Oxford University has continued its progress on offers to target student groups, despite the challenges presented by COVID-19 across two admissions cycles, new figures show.
Figures just released by the admissions body UCAS for the University’s 2020 intake show that Oxford has increased the proportion of admitted UK undergraduates with Black, Asian and Ethnic Minority heritage to a record level. Meanwhile, early figures for offers for 2021 show the University is in line with last year’s record offers for state school pupils and has again made progress among students from the most socially disadvantaged areas.
For the 2020 admissions round, the number of British Black, Asian and Ethnic Minority undergraduates accepted rose again to 684 students, or 23.6% of the UK intake, up from 558 or 22% the previous year. Within that group the number of Black and mixed-race undergraduates also rose on the previous year. The number of Black students accepted was 106 or 3.7% of the intake, up from 80 students, or 3.2%, the previous year. Analysis by UCAS shows that, when predicted grades and subject choice are taken into account, Oxford is now more likely to make offers to students from areas less likely to progress to higher education (POLAR4 quintile 1), to students with African and Caribbean heritage, and students with mixed heritage.
For students applying in the most recent admissions cycle, the University has made a total of 3,541 offers. In this cycle, state school pupils received 68.7% of all offers, in line with the 69.1% figure last year for offers and the record 68.6% who were admitted.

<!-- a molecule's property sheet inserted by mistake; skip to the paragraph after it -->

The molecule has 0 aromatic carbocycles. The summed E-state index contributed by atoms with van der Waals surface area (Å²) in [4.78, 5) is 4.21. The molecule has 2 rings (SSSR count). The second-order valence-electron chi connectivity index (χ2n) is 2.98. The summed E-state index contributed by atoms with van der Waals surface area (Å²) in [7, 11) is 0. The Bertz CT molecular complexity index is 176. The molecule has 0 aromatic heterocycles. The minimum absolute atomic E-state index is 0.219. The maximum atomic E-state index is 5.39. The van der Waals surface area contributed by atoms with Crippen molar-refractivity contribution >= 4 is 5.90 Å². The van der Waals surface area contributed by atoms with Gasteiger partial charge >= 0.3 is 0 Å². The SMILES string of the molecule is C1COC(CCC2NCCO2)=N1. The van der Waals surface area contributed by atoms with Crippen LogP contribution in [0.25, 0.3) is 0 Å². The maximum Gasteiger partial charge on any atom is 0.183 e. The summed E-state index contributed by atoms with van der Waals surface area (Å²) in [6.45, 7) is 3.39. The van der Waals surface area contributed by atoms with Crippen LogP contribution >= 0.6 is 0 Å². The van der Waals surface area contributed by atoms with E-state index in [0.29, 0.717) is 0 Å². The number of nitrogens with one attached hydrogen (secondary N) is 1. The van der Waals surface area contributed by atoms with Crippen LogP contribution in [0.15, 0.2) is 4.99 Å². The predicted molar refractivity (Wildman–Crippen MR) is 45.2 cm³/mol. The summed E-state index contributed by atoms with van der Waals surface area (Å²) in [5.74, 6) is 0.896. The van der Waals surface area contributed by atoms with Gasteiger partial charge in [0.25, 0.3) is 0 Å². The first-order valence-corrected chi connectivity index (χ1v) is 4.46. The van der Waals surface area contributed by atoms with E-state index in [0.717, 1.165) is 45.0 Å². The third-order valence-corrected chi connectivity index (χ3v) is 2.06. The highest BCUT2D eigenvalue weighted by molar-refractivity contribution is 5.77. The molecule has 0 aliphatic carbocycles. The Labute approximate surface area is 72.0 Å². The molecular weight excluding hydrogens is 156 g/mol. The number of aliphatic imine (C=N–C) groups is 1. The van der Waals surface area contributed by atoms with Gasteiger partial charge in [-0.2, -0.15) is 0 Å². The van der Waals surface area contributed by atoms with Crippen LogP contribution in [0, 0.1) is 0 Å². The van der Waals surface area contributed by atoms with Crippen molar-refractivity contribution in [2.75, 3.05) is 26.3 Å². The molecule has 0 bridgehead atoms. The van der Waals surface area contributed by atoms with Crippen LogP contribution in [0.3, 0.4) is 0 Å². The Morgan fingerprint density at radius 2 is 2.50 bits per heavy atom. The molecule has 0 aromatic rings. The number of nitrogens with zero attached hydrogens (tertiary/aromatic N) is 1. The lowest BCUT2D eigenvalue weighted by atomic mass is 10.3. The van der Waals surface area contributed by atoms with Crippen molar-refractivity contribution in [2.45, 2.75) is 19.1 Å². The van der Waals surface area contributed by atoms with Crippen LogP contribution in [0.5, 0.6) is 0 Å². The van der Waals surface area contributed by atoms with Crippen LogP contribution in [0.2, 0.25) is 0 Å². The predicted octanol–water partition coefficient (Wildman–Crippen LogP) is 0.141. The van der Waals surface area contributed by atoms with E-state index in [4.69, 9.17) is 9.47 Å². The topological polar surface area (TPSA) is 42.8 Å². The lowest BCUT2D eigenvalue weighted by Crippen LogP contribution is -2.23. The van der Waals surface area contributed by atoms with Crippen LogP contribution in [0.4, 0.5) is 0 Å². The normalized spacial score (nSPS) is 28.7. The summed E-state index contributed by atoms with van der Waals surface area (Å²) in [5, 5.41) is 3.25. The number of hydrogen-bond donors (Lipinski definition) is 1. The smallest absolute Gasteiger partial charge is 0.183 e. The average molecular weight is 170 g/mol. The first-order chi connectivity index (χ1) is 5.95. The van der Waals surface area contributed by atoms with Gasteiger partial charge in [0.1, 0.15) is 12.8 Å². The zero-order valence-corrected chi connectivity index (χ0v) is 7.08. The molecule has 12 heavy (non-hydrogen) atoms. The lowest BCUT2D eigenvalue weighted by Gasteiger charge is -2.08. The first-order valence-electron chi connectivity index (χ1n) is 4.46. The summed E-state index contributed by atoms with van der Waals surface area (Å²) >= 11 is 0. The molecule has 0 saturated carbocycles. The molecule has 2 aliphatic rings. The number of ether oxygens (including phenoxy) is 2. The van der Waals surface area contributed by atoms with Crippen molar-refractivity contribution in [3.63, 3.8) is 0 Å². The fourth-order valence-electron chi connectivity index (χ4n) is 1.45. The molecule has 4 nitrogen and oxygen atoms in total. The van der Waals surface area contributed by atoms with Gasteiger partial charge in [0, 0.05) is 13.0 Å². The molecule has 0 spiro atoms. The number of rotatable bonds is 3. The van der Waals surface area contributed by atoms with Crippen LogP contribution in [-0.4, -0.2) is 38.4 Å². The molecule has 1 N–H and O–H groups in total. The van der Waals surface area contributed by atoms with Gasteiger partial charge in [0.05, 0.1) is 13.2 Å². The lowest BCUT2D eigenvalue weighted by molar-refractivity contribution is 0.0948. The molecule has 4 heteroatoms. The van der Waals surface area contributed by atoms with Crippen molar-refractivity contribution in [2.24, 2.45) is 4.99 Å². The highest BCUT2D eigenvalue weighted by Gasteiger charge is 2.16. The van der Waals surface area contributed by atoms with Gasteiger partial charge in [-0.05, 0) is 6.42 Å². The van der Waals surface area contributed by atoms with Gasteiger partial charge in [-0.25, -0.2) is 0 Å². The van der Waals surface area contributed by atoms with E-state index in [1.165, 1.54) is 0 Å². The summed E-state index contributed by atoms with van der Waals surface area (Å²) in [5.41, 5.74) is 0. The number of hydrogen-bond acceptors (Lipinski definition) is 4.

The ratio between admissions from the most socially advantaged groups and the least has continued to fall. For students from areas less likely to participate in higher education (POLAR), it fell significantly from 7.6:1 to 6.3:1 and on areas measured by social disadvantage (ACORN) it fell from 2.8:1 to 2.7:1; both ratios are well ahead of the targets the University has agreed with the Office for Students.
The University’s Opportunity Oxford bridging scheme for students from the most disadvantaged areas also had a successful second year, with offers made to 167 students, up from the 116 offers made in its first year.
Dr Samina Khan, Director of Undergraduate Admissions and Outreach at Oxford, said:
“Last year’s record figures for offers to students from underrepresented groups was a significant step towards diversifying our student body, but to be able to make further advances for a second year during the COVID-19 pandemic is an achievement and testament to the hard work by many students in these difficult circumstances The University has also worked hard to put much of its outreach and access activity online and we are delighted this helped keep us on track to boost the proportion of undergraduate student intake coming to Oxford from under-represented backgrounds.”
Oxford made 34 offers to black students through the Target Oxbridge programme in the 2020-21 admissions cycle, in line with last year’s programme results. With support from Oxford, Target Oxbridge is aimed at helping more UK students of Black heritage apply to Oxford and Cambridge Universities, and its applicants enjoyed an application to offer rate of over 40%, which is considerably higher than the average conversion rate for UK applicants.
The University remains committed to further progress on admissions, and to providing more help for those school students who have been most disadvantaged by the pandemic, through targeted online outreach and academic support.